Posts tagged San Francisco Giants
What 2 Watch: Thursday May 10th

We don't have any basketball until Sunday. What the fuck am I gonna do with my life for the next three days?

While I try and maneuver my way through this thing called 'Life without the NBA', there's some pretty high stakes games on tonight, including a Game 7 in the NHL, a possible sweep in the Bronx, and Tiger and Phil teeing off at TPC. Enjoy your Thursday!


Boston Red Sox v. New York Yankees
7pm EST, MLB Network, MLB.TV, MLB At Bat app

The Evil Empire is back on top. The Yankees have won 17 of 18 and go for the sweep of the Red Sox tonight in the Bronx. It's been late hits from Aaron Judge in game one and Brett Gardner last night that have given the Yanks the edge. Now CC Sabathia goes for win #240 and a series sweep of their rivals.


(John Woods/The Canadian Press)

(John Woods/The Canadian Press)

Winnipeg Jets v. Nashville Predators, Western Conference Semifinal Game 7
8pm EST, NBCSN, NBC Sports App

Thanks to an unusual playoff alignment in the NHL, the two best teams in the Western Conference are playing in the semis. The Jets are trying to make their first Western Conference Final since Winnipeg got their hockey team back a few years ago. The Preds have unfinished business after losing in the Stanley Cup Final last summer, and a Game 7 L at home would crush a lot of spirits in Smashville. Look out for Winnipeg's Dustin Byfuglien, Nashville's PK Subban and Filip Forsberg in this one.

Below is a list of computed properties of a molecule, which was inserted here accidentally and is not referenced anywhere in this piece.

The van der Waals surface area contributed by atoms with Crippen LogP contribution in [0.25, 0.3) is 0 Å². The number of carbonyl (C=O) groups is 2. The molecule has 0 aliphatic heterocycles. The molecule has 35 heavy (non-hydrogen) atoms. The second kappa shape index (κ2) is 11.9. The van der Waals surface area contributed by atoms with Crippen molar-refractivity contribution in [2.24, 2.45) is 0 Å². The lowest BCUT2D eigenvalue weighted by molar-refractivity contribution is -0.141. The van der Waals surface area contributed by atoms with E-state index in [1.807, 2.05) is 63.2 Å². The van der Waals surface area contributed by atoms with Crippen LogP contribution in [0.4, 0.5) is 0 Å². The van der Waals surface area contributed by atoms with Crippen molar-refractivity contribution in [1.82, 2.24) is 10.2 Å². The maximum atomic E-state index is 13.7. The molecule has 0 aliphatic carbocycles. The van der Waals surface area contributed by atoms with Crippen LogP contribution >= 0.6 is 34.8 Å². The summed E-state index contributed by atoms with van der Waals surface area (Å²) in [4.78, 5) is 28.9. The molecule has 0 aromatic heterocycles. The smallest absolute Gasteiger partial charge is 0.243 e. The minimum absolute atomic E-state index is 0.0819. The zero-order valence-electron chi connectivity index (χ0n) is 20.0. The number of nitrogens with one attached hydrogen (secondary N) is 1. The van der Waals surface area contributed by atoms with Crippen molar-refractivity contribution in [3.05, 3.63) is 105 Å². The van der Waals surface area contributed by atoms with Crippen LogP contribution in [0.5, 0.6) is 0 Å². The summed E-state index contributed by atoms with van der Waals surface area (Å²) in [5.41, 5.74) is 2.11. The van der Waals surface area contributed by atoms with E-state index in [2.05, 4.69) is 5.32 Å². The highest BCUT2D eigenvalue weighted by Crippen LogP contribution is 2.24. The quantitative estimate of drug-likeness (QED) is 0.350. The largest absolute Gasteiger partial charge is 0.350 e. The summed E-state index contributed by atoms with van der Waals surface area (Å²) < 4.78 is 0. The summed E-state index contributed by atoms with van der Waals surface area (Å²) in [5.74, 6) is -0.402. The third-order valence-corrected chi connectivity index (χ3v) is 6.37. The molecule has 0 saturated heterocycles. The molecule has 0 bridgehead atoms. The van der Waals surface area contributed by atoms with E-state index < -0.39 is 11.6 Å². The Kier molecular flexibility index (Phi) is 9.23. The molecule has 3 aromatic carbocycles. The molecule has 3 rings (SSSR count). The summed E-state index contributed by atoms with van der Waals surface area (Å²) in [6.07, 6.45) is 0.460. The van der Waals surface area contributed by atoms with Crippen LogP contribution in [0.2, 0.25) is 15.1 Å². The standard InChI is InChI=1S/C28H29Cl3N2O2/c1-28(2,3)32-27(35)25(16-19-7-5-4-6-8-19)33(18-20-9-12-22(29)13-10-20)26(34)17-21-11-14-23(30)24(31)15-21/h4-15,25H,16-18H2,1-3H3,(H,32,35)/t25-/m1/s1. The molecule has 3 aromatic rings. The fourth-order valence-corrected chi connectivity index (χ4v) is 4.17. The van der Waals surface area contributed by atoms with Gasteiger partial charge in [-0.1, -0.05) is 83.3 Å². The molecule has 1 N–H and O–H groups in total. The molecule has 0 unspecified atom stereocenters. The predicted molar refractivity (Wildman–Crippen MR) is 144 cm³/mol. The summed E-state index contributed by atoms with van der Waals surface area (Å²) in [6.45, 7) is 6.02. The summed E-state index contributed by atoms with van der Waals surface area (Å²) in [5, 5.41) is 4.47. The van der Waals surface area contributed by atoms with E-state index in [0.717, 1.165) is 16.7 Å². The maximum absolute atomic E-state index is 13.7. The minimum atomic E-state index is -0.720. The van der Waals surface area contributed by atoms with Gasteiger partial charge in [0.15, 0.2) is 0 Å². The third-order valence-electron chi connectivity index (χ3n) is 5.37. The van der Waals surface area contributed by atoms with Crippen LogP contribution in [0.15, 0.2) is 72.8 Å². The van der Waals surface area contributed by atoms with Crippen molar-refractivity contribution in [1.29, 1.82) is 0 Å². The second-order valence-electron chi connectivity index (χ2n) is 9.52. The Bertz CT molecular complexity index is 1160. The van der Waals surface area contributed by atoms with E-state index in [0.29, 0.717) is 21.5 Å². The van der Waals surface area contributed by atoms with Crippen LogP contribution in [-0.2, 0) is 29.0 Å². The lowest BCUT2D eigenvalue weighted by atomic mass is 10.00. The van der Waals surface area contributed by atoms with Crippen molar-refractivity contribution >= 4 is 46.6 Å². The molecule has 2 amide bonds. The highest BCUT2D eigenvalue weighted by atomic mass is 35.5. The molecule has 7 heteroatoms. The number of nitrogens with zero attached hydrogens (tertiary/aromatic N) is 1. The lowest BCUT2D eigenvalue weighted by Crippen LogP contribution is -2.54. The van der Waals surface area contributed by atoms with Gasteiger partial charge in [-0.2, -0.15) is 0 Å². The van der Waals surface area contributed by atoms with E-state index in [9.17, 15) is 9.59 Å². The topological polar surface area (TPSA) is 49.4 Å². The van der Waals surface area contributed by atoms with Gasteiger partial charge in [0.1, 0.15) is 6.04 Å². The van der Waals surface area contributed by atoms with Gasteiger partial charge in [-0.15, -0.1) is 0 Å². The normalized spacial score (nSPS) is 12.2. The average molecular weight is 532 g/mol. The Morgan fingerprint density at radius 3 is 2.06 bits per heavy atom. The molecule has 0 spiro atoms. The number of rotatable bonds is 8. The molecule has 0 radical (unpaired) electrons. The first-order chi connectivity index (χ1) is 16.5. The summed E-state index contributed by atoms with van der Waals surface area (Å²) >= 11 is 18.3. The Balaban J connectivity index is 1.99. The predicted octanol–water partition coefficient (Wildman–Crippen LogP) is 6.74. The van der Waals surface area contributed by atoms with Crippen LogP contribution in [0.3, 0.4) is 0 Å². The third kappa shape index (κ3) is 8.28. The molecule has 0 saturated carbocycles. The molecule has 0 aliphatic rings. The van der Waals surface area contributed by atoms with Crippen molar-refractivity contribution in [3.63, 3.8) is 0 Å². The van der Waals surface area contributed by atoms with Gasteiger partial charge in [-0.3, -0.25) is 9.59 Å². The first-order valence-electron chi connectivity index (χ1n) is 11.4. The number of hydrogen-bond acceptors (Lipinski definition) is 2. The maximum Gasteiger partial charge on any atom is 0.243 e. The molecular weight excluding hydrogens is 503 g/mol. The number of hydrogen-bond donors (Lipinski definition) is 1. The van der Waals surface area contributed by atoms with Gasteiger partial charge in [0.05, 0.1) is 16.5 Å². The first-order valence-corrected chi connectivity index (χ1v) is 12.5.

Minnesota Twins v. Los Angeles Angels
10pm EST, FS1, Fox Sports GO, MLB.TV, MLB At Bat app

The Twins take a five-game winning streak into Anaheim to face the Orange County Angels. Jose Berrios (3-3, 3.98 ERA) meets Mike Trout for the very first time as Minnesota looks to break even with the Indians in the AL Central. Garrett Richards (4-1, 3.93 ERA) is red hot coming off of his best outing of the season against Seattle last week.


San Francisco Giants v. Philadelphia Phillies
1pm EST, Facebook

The Phillies go for the four-game sweep in this matinee affair. It would be their fourth of the season, their third at home where they're 14-5. Two teams over .500 and you can watch them while you dodge your family's desperate attempts to get your attention. Fun fun fun!


The Players Championship
1:52pm EST, Golf Channel, ESPN+

TPC at Sawgrass is the biggest non-major of the PGA Tour season, and while golf usually isn't appointment TV for me, it is when Tiger Woods is playing. You factor in he's teeing off with Phil Mickelson? Some mid-afternoon golf just turned into really good background noise for ya boy.


West Ham United v. Manchester United
2:45pm, NBCSN, NBC Sports App